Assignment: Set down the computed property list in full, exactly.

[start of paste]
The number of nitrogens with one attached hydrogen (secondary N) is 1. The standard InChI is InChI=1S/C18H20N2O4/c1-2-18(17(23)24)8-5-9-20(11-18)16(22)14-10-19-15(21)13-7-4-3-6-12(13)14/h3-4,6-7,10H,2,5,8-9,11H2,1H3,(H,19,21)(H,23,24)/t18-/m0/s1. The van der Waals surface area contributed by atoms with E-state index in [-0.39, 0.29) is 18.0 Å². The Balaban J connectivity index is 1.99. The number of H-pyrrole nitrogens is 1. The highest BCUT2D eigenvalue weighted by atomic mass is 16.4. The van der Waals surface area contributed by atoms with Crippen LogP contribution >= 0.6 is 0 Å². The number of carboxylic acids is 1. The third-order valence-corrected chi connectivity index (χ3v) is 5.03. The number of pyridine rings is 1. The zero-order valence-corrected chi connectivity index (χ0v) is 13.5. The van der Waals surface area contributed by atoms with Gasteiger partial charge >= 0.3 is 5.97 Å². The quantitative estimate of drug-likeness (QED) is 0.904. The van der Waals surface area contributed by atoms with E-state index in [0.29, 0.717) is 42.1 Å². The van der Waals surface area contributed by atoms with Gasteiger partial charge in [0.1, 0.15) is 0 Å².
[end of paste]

The number of nitrogens with one attached hydrogen (secondary N) is 1. The standard InChI is InChI=1S/C18H20N2O4/c1-2-18(17(23)24)8-5-9-20(11-18)16(22)14-10-19-15(21)13-7-4-3-6-12(13)14/h3-4,6-7,10H,2,5,8-9,11H2,1H3,(H,19,21)(H,23,24)/t18-/m0/s1. The van der Waals surface area contributed by atoms with E-state index in [-0.39, 0.29) is 18.0 Å². The Balaban J connectivity index is 1.99. The number of H-pyrrole nitrogens is 1. The highest BCUT2D eigenvalue weighted by atomic mass is 16.4. The van der Waals surface area contributed by atoms with Crippen LogP contribution >= 0.6 is 0 Å². The number of carboxylic acids is 1. The third-order valence-corrected chi connectivity index (χ3v) is 5.03. The number of pyridine rings is 1. The zero-order valence-corrected chi connectivity index (χ0v) is 13.5. The van der Waals surface area contributed by atoms with Gasteiger partial charge >= 0.3 is 5.97 Å². The quantitative estimate of drug-likeness (QED) is 0.904. The van der Waals surface area contributed by atoms with E-state index in [0.29, 0.717) is 42.1 Å². The van der Waals surface area contributed by atoms with Gasteiger partial charge in [0.1, 0.15) is 0 Å².